The academy, which has an average attendance rate is 95 percent, doubled its enrollment for the 2013-2014 academic year. By 2019, the school expects to be educating children from kindergarten through eighth grade. OhioGuidestone, which has a $50 million annual operating budget, owns several buildings on their Cleveland campus that will convert to additional classrooms and multipurpose rooms to accommodate expansion. Most children attending Stepstone live within a mile and a half of the school. (The parents are responsible for transporting the children to and from school. Because most of them don’t have cars, they walk).

OhioGuidestone heavily researched and implemented a blended learning mode, Stepstone 360, a three-prong approach that includes lesson-, project-, and technology-based education formats. At Stepstone, the teacher-to-student ratios is one to 15, and there are two teachers for every class. OhioGuidestone also provides counselors and therapists to deal with students’ additional needs. Children who learn at Stepstone do so in a no-excuses environment – if children act up, they’re dealt with immediately.

“For these children, it’s a privilege to go to Stepstone,” says Ness, adding that OhioGuidestone covers the cost of everything and parents engagement has increased heavily during the past year.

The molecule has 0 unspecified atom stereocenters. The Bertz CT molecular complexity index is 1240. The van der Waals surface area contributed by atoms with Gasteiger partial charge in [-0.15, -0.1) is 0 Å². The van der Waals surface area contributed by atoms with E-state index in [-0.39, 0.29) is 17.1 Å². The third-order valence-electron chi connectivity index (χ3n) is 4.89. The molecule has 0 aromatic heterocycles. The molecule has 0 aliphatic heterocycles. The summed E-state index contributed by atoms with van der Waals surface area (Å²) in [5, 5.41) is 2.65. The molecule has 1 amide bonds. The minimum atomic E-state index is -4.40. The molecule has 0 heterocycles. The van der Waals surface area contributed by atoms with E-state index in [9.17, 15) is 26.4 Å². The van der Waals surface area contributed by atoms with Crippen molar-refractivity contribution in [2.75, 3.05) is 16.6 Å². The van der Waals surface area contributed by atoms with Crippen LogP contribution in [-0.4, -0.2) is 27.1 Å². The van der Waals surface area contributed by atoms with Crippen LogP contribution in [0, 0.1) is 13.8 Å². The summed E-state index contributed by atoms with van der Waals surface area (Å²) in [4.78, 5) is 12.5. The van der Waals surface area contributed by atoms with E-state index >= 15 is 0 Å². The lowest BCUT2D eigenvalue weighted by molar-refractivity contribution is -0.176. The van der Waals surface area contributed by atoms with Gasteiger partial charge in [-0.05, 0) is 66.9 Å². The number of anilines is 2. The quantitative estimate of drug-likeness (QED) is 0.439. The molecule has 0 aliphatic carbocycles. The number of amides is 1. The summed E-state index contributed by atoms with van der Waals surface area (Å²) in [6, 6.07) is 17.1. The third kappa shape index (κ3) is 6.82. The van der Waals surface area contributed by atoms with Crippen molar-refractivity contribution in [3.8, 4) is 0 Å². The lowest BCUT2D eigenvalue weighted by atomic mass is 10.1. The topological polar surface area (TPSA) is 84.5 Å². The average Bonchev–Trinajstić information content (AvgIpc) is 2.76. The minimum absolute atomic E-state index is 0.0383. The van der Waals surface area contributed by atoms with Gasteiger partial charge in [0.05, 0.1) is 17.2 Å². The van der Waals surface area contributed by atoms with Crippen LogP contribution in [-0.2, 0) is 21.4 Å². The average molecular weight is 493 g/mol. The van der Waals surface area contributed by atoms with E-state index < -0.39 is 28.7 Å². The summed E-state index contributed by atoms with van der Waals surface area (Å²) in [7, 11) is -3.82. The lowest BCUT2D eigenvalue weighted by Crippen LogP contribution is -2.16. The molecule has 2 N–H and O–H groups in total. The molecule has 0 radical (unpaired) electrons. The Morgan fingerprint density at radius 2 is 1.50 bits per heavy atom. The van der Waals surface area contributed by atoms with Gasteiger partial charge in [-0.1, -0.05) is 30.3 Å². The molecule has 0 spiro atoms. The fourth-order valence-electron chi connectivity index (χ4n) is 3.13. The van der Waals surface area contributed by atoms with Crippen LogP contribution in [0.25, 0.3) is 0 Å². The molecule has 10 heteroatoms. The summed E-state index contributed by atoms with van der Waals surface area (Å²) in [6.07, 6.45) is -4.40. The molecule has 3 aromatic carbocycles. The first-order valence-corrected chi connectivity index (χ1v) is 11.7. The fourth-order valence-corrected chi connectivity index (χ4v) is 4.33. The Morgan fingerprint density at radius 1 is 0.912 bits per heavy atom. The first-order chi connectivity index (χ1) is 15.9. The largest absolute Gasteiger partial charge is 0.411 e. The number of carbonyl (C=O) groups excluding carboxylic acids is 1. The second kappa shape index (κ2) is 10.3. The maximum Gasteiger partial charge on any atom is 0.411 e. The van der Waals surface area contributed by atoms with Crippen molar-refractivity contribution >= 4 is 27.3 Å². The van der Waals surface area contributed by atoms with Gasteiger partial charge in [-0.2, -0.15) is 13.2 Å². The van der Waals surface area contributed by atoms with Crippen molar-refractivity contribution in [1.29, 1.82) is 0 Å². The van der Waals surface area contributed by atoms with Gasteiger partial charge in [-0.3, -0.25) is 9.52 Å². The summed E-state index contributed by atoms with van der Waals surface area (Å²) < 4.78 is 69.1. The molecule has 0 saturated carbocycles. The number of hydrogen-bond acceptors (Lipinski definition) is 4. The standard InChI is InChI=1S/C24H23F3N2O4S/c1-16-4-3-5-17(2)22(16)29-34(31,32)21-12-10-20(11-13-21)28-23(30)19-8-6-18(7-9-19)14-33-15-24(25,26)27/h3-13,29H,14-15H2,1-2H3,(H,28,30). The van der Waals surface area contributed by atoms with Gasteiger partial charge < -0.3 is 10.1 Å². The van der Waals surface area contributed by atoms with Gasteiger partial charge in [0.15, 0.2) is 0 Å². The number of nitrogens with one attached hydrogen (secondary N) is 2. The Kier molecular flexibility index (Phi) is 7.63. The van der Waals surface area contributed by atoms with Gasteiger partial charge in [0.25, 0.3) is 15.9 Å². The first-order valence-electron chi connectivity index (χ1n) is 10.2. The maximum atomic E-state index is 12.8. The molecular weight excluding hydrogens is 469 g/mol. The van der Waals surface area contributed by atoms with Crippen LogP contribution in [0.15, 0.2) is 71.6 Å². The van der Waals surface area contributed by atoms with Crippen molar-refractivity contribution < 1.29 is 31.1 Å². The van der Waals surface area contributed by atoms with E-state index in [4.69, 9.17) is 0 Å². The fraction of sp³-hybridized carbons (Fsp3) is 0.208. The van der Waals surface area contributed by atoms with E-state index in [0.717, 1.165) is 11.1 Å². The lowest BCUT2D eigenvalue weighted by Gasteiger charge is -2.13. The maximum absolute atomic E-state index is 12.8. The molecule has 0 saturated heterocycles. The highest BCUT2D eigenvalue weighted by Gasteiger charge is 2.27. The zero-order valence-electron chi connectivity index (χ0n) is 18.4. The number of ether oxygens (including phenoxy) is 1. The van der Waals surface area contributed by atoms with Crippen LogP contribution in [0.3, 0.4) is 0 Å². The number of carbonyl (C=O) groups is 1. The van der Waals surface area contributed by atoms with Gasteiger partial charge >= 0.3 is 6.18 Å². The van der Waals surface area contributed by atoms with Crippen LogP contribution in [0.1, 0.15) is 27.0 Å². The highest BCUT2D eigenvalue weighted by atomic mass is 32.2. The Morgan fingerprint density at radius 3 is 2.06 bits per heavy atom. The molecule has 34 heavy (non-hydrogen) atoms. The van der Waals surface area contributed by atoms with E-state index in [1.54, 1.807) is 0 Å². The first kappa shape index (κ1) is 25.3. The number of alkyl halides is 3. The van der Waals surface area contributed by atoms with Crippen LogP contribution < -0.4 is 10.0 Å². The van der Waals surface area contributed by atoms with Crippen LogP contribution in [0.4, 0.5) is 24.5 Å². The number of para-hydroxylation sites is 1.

OhioGuidestoneNewLogoDespite the good work being done at Stepstone, Ness faces three main challenges when fundraising for the charter school:
• addressing concerns about embezzlement and failure at other charter schools;
• overcoming the hurdle that many organizations set aside money only for higher education and others who donate only as an employee match; and
• getting her foot in the door with the right people.

Ness, who worked with poor children in the CMSD while attending JCU, addresses the first concern by citing that Stepstone is one of only two charter-school organization that partner with the CMSD because OhioGuidestone’s president and CEO, Rich Frank, strengthens their partnership as a member of the Transformation Alliance, an organization dedicated to providing families with the tools and information they need to make informed education choices for their children.

“I do a lot of cold calling,” Ness says. “It takes a lot of persistence and a lot of strategy.”

That persistence is paying off in the form of corporate supporters of Stepstone Academy such as Trend Consulting Services, Sherwin-Williams, Forest City Enterprises, and Progressive Insurance.

“When I graduated from JCU, Patrick Rambalski [former vice president of student affairs] said: ‘To those who much is given, much is to be expected,’” Ness says. “I adhere to that principle in my role to ensure Stepstone Academy continues to grow and offer high-quality education to children in Cleveland’s most impoverished neighborhoods.” JCU